UGM Pancasila Study Center (PSP) once again held a discussion entitled “Bincang Pancasila” on Friday (7/2). The theme of the discussion is “Disability & Sustainable Development Based on Inclusion”. As a speaker, PSP UGM invited Nuning Suryatiningsih from the Center for Improving Qualified Activities of People with Disabilities (CIQAL).
Nuning began the discussion session by explaining disability. According to her, disability is the result of interaction between people with limited abilities, attitudes, and the environment that hinders their participation in a society based on equality with others.
“So, disability is not seen from a medical perspective, but from the perspective of social relations. Therefore, we call it disability instead of disabled. Disabled is a medical rule,” she explained.
Nuning explained that in relation to inclusiveness, the concept seeks to accommodate differences and the value of diversity, one of which is a disability. Therefore, she explained that inclusive builders aim to embrace differences and diversity in society.
According to Nuning, in order to embody this goal, vulnerable groups, including disabilities, are involved in the process and formation of development policies. The policy or program of development needs to be considered the primary study of the impacts on the lives of vulnerable groups.
“The involvement of vulnerable groups in the development policy process is important because we can understand their needs in order to access a particular building, especially those that are designed for the public. As a result, there would be no discrimination to anyone who can access the building,” she explained.
Thus, inclusive development must consider several principles, named participation, non-discrimination, and accessibility. “So far, we, including me, have found many buildings that claim to be inclusive only to fulfil the non-discrimination principle, but they mostly forget the principle of accessibility,” she said.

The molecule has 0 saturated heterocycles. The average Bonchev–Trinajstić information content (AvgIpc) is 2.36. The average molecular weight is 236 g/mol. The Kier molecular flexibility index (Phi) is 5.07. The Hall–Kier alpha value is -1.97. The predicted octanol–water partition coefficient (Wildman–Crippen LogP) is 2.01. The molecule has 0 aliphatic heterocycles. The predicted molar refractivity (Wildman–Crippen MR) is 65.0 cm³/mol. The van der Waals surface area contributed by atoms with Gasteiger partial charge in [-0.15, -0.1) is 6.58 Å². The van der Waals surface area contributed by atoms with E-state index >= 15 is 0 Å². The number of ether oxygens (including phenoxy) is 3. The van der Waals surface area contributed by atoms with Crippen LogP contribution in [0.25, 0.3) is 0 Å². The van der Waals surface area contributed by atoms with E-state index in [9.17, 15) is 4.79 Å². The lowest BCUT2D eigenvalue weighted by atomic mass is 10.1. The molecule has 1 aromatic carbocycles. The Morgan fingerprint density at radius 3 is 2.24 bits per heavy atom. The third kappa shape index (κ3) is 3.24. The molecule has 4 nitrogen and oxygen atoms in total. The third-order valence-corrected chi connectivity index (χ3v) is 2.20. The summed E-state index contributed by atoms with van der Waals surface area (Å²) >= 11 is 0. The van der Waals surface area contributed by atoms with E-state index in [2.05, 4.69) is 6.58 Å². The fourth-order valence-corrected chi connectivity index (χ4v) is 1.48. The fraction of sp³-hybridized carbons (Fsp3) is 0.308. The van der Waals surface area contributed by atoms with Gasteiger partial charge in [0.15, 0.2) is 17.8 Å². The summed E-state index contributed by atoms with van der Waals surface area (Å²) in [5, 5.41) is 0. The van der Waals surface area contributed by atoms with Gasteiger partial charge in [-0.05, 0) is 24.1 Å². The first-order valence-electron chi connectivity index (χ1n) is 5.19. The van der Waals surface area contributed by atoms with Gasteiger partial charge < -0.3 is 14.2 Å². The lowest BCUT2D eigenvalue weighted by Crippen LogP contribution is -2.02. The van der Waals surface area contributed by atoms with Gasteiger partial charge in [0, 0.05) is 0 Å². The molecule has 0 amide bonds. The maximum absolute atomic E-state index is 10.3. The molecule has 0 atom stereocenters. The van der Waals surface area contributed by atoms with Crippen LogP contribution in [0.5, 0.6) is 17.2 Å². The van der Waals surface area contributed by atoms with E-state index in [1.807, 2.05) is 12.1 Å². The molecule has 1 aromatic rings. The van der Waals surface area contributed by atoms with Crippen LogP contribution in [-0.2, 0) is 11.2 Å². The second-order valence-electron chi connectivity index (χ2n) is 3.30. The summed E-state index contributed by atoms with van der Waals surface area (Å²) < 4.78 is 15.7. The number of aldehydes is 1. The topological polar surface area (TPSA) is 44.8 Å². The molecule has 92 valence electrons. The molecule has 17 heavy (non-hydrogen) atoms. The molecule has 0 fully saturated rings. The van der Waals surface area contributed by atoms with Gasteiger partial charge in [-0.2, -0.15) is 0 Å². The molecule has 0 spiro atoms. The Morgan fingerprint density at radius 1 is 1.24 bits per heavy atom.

In additton to the principle, Nuning stated that inclusive development needs to be based on a double-track approach. The first path is action to mainstream vulnerable groups in all programs with a focus on removing various barriers to participation in society. The second path is the implementation of special treatment for vulnerable groups to enable them to participate in and benefit from the program on an equal basis with others.
Nuning stressed that the application of the three principles and the two path approaches was the key to inclusive development. “Through this, we can realize equality of rights and opportunities for all people, including vulnerable groups in it,” she said.
Agus Wahyudi, Ph.D., Head of PSP UGM, approved Nuning’s explanation of the inclusive development. According to him, the Indonesian state with its fifth principle of Pancasila seeks to accommodate social justice for all its people. Consequently, this country must also fair to its diverse society in order to the fulfilments of their rights.
“This inclusive development is a picture of the tasks and roles of the state that should be carried out in society. This concept is a reflection of a good and right shared life from the community,” he concluded.